After Modernism Comes... What?

Thomas Hastings E-mail:

Postmodernism: Of, relating to, or being any of several movements (as in art, architecture, or literature) that are reactions against the philosophy and practices of modern movements and are typically marked by revival of traditional elements and techniques.

Post-modernism is an extremely ambiguous and complex word that has no clear meaning, as our friends at Webster's can attest to. No one truly knows if the word requires a hyphen or not. Then why is it that everyone from Bill Clinton to the Dalai Lama himself seem to be using the word to describe any contemporary issue?

The answer to this question lies in the fact that we, specifically meaning westerners (the rest of the planet doesn't seem as affected) live in pretty complicated world. Thanks to the toys of modern technology , we can now access tremendous amounts of information at the click of a button. We have achieved a level of civilization that would amaze even a courtier of the court of the Sun King, Louis XIV. Instead of making our lives easier, which was their original intent, machines have made our lives more convoluted. So do deal with all these issues, a new style of thinking was required. Modernism couldn't do the job; its outdated thinking was more suited to the first half of the twentieth century. Hence, soon after World War Two, the term postmodernism was invented.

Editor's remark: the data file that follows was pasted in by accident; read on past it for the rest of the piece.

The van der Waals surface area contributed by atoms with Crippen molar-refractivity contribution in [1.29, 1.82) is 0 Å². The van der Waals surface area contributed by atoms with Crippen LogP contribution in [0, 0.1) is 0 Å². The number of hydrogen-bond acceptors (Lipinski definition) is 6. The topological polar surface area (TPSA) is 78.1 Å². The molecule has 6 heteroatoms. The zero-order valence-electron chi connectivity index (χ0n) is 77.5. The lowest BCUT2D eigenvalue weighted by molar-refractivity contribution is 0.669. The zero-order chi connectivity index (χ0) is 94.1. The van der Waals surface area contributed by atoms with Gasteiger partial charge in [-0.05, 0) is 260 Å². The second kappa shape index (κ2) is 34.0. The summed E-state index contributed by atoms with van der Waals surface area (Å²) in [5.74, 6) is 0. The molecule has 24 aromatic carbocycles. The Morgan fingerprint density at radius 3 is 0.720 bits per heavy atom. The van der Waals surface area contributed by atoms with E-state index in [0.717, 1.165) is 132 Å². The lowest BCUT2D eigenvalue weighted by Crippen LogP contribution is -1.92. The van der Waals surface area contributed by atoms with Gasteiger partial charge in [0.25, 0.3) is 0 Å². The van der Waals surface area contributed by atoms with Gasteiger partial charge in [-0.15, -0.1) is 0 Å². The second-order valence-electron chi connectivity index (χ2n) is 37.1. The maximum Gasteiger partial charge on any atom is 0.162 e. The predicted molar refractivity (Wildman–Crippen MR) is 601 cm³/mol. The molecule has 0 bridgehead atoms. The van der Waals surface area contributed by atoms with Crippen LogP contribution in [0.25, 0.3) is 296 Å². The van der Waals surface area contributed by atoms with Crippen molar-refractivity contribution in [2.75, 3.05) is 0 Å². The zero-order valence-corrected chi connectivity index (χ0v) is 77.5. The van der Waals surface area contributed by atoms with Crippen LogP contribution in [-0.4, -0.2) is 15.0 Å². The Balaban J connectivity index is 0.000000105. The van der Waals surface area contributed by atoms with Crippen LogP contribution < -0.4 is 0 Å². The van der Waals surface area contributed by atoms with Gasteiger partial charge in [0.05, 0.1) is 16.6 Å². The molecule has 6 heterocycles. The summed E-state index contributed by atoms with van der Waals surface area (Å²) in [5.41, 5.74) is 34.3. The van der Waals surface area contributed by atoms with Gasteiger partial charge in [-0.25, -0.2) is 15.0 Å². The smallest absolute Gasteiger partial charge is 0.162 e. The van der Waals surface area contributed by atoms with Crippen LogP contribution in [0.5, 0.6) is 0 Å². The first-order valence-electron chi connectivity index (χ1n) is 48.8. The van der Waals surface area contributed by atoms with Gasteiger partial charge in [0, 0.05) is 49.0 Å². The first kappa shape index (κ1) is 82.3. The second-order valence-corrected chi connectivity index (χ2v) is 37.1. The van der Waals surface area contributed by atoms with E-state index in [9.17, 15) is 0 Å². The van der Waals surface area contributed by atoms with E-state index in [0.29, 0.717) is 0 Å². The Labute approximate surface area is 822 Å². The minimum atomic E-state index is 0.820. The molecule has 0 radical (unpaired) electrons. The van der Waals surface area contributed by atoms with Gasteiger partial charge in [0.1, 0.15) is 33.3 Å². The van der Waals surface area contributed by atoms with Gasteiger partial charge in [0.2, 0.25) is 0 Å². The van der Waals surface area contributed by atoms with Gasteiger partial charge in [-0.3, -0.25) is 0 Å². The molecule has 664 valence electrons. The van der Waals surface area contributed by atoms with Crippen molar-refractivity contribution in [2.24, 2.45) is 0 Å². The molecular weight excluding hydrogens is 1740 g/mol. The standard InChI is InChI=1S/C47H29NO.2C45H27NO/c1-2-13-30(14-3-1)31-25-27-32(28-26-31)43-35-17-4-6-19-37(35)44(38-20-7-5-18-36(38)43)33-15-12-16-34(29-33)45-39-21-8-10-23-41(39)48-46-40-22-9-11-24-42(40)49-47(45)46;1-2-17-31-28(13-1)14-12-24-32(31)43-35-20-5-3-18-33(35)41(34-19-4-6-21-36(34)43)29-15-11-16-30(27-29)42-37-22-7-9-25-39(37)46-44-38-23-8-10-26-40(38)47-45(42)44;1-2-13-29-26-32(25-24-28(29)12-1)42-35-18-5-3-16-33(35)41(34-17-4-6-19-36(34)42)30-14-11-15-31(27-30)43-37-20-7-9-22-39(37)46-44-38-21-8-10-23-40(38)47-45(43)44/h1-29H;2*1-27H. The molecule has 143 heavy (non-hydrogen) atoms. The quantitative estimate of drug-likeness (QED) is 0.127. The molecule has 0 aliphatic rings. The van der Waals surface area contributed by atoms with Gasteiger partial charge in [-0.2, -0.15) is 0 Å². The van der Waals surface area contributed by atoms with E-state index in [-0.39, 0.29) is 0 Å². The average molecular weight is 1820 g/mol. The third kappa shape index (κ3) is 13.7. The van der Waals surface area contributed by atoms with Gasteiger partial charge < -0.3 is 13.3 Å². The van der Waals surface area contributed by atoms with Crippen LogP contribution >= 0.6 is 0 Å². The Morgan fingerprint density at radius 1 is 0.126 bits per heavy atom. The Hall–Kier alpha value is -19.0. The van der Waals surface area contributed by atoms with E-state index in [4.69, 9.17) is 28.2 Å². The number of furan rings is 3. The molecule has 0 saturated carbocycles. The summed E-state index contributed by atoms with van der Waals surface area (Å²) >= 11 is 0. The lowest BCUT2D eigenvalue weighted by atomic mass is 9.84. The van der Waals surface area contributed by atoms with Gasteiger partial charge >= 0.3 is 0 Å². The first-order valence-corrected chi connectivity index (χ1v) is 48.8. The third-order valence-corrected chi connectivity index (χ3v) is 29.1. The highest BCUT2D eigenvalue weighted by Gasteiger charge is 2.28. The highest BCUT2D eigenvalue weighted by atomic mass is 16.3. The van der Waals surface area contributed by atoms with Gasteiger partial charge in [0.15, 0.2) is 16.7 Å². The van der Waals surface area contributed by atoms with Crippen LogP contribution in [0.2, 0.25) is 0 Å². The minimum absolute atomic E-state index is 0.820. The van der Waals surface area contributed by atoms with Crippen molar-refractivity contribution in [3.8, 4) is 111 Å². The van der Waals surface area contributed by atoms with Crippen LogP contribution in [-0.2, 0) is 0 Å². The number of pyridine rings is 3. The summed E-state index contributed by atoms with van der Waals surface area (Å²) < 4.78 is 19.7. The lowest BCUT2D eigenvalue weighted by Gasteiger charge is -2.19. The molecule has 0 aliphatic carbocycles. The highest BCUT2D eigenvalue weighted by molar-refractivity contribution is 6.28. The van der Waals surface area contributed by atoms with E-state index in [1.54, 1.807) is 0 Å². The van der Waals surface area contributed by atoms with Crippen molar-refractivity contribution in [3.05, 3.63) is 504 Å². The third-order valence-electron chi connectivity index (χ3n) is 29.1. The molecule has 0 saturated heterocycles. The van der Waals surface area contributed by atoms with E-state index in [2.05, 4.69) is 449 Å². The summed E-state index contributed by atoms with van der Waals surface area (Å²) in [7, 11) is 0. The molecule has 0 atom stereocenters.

Post-modernism has no precise meaning, but its usage has evolved into three main categories: I am going to tackle the last two topics because the second one relates best to our class and the third one is the most interesting.